• Let the Vayu God who cleanseth and pervades all directions and corners, and who holds Gold in his hand and is the counterpart of Agni, unite you with me in mind and thought.

After this, Sapthapathi is performed.


Holding the bride’s hand the bridegroom walks seven steps around the holy fire with her. This is the most important part of the marriage ceremony. And only when they walk these seven steps together (i.e. perform the saptha pathi) is the marriage complete. With each step they take a vow. The belief is that when one walks seven steps with another, one become’s the other’s friend. The mantras said at this time mean:

"You who have walked with me, become my companion, whereby I acquire your friendship. We shall remain together – Inseparable. Let us make a vow together. We shall love, share the same food, share our strengths, the same tastes. We shall be of one mind.

We shall observe the vows together. I shall be the Sama and you the Rig. I shall be the upper world and you the earth. I shall be the sukhilam and you the holder. Together we shall live, beget children and other riches. Come thou, o sweet worded girl."

• We take the first step to provide for a happy and wealthy life.
• We take the second step to develop physical, mental and spiritual powers.
• We take the third step to increase our wealth by diligence and righteousness.
• We take the fourth step to acquire knowledge, happiness and harmony by mutual love and trust.
• We take the fifth step so that we are blessed with strong, virtuous and loving children.
• We take the sixth step to promise to care for each other for a long life together.
• Finally, we take the seventh step to be true companions and remain partners by this marriage.

Obviously, the idea behind this is to pray to Lord Vishnu, the protector of life, for his blessings in marital life.

BRIDEGROOM then recites a mantra to convey the following meaning:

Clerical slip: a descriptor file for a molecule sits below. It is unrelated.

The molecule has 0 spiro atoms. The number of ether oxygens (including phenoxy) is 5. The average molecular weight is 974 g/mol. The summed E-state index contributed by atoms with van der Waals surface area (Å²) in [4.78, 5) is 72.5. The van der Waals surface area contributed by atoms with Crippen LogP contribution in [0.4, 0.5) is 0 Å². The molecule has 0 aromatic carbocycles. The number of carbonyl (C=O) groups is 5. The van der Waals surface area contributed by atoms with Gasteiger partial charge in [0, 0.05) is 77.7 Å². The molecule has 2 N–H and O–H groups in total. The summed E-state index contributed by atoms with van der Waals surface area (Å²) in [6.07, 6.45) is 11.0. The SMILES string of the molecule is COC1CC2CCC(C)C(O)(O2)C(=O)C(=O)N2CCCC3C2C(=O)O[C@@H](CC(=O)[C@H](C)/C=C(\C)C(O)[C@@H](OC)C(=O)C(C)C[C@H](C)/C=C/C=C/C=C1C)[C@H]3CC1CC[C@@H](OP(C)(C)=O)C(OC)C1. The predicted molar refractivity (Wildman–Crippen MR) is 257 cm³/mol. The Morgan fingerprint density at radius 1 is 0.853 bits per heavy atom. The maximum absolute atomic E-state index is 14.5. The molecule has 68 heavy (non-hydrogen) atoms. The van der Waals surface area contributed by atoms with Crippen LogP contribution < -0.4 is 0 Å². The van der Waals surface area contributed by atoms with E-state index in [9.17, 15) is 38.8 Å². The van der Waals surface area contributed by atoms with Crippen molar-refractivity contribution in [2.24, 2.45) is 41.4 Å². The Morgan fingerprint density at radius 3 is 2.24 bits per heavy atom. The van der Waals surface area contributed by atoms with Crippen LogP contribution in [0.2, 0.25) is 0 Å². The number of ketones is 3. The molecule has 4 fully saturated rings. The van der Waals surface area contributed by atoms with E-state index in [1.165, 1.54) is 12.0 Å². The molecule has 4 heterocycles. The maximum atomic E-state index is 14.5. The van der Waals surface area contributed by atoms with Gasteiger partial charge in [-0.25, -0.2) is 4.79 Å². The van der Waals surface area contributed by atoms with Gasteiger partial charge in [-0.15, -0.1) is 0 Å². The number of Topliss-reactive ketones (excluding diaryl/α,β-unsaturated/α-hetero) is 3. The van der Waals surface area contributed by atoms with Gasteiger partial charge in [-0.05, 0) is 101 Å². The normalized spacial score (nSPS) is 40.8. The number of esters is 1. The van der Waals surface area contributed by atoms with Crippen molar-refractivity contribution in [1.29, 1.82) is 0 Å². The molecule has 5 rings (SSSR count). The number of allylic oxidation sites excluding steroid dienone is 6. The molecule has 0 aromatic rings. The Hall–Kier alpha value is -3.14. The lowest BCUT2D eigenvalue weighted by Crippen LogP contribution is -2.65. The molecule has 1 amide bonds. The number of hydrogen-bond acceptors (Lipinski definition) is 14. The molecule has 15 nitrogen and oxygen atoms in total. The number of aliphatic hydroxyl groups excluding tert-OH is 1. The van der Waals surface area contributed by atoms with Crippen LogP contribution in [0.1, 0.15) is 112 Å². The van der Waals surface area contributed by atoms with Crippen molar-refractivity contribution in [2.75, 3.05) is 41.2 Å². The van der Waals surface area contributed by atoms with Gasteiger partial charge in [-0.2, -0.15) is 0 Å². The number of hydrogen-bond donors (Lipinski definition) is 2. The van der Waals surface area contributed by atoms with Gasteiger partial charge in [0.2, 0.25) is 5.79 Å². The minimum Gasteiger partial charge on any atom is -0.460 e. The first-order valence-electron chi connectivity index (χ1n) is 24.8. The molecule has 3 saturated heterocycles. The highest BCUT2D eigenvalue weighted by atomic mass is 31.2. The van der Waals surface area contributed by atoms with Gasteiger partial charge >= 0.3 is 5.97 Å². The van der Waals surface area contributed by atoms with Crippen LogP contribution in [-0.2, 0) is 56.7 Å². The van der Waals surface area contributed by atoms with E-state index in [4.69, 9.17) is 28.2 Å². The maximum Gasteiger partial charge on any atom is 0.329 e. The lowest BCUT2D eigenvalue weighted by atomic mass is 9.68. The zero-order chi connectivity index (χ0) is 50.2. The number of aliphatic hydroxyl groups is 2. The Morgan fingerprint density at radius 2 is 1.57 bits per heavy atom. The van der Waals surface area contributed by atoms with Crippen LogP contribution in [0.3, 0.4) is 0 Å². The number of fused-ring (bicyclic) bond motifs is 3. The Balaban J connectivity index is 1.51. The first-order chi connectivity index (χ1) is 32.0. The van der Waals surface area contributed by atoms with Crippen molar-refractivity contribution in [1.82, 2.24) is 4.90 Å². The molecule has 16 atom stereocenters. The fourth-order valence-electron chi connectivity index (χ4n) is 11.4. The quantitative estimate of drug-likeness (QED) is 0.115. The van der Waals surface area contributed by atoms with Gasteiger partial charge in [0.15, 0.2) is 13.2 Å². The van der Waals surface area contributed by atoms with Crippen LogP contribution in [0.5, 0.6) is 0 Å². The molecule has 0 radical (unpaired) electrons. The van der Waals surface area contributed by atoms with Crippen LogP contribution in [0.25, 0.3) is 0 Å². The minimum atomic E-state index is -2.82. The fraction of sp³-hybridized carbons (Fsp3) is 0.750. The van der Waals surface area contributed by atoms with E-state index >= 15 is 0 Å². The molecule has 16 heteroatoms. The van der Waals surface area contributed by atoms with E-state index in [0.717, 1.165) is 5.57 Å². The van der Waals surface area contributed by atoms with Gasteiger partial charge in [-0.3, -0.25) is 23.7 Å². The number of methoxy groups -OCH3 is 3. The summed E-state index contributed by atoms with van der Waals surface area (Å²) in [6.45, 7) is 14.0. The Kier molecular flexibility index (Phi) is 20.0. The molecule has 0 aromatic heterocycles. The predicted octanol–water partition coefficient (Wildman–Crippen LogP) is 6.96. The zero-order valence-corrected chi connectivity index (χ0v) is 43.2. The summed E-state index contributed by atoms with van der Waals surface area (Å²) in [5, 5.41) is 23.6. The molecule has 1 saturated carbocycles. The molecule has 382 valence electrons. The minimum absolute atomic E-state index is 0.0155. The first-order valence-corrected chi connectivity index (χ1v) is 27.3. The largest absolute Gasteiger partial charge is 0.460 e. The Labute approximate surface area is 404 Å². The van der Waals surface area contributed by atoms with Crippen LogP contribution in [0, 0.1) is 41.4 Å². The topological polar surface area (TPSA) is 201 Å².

"After crossing seven steps with me thus, you should become my friend. I too have become your friend now. I will never discord this friendship and you should not also do that. Let us be together always. Let us resolve to do things in life in the same manner and tread the same path. Let us lead a life by liking and loving each other, having good heart and thoughts, and enjoying the food and our strong points together. Let us have undivided opinions. We will perform the vrithas united. Let us have same and joint desires. I will be Sama (one of the vedas); you will be Rig (another Veda). Let me be the Heaven; you be the Earth. Let me be the Shukla (Moon) and you be its wearer. Let me be the mind and you its spokesman (Vak). With these qualities, you be my follower. You the sweet tongued, come to me to get good male children and wealth."


Gifts are exchanged between the families of the bride and groom. Any gift not accompanied by a token gesture of a coin of small denomination that represents the stored value of human effort is considered incomplete; thus respecting the value of human effort through which wealth is acquired. Also no gift shall be taken without a return gesture, which merits the gift received. Pala Dhanam as ordained by the scriptures is thus an action signifying mutual arrangements between the families, to be based on the principle of equality and respect for each other irrespective of one’s economic stature in life. The return gesture by the family of the groom could never equal to the gift of the bride given to the groom. Hence, the same coin given to the groom’s family is returned to the bride’s family an acknowledgment of the priceless gift received.


A crucial part of the wedding is the homage paid by the couple to Agni, the God of Fire. The couple goes around the fire, and feed it with ghee and twigs of nine types of holy trees as sacrificial fuel. The fumes that arise possess medicinal, curative and cleansing effects on the bodies of the couple. Agni, the mightiest power in the cosmos, the sacred purifier, the all-round benefactor is deemed as a witness to the sacred marriage. Hence the term ‘Agni Saakshi’ or witness by fire.

AMMI MIDITHAL: (அம்மி மிதித்தல்):

Holding the bride’s left toe the bridegroom helps her to tread on a grindstone (அம்மி) kept on the right side of a fire. The mantras chanted say: “Mount on this stone, and let thy mind be rock firm, unperturbed by the trials and tribulations of life.” This ritual is symbolic of the solid rock foundation for the union.

ARUNDHATI PAARTHAL:( அருந்ததி பார்த்தல்)

Next the groom shows the bride the star Arundhati (from the Saptha Rishi or Great Bear constellation) as also Dhruva or the pole star. Arundhati is the wife of Vashishta Maharishi and exemplified as the ideal wife - the embodiment of charity. Dhruva is the one who attained immortality through single-minded devotion and perseverance. This is symbolic of the fact that such virtues are to be emulated throughout marital life.